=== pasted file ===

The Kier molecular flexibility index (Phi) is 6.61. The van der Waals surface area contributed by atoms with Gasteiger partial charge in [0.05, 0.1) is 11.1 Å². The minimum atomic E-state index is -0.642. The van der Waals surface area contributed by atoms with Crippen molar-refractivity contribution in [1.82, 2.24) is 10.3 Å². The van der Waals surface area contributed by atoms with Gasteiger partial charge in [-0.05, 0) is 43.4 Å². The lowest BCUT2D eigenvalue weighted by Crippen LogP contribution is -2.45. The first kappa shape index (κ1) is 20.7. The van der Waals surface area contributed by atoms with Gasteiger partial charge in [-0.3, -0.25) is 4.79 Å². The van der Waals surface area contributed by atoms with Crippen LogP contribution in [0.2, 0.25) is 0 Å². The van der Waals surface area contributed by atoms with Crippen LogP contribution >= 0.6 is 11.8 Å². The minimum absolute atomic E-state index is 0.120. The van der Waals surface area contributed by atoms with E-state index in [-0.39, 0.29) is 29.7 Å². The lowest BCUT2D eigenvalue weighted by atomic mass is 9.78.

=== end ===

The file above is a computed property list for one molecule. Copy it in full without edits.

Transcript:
The Kier molecular flexibility index (Phi) is 6.61. The van der Waals surface area contributed by atoms with Gasteiger partial charge in [0.05, 0.1) is 11.1 Å². The minimum atomic E-state index is -0.642. The van der Waals surface area contributed by atoms with Crippen molar-refractivity contribution in [1.82, 2.24) is 10.3 Å². The van der Waals surface area contributed by atoms with Gasteiger partial charge in [-0.05, 0) is 43.4 Å². The lowest BCUT2D eigenvalue weighted by Crippen LogP contribution is -2.45. The first kappa shape index (κ1) is 20.7. The van der Waals surface area contributed by atoms with Gasteiger partial charge in [-0.3, -0.25) is 4.79 Å². The van der Waals surface area contributed by atoms with Crippen LogP contribution in [0.2, 0.25) is 0 Å². The van der Waals surface area contributed by atoms with Crippen LogP contribution >= 0.6 is 11.8 Å². The minimum absolute atomic E-state index is 0.120. The van der Waals surface area contributed by atoms with E-state index in [-0.39, 0.29) is 29.7 Å². The lowest BCUT2D eigenvalue weighted by atomic mass is 9.78.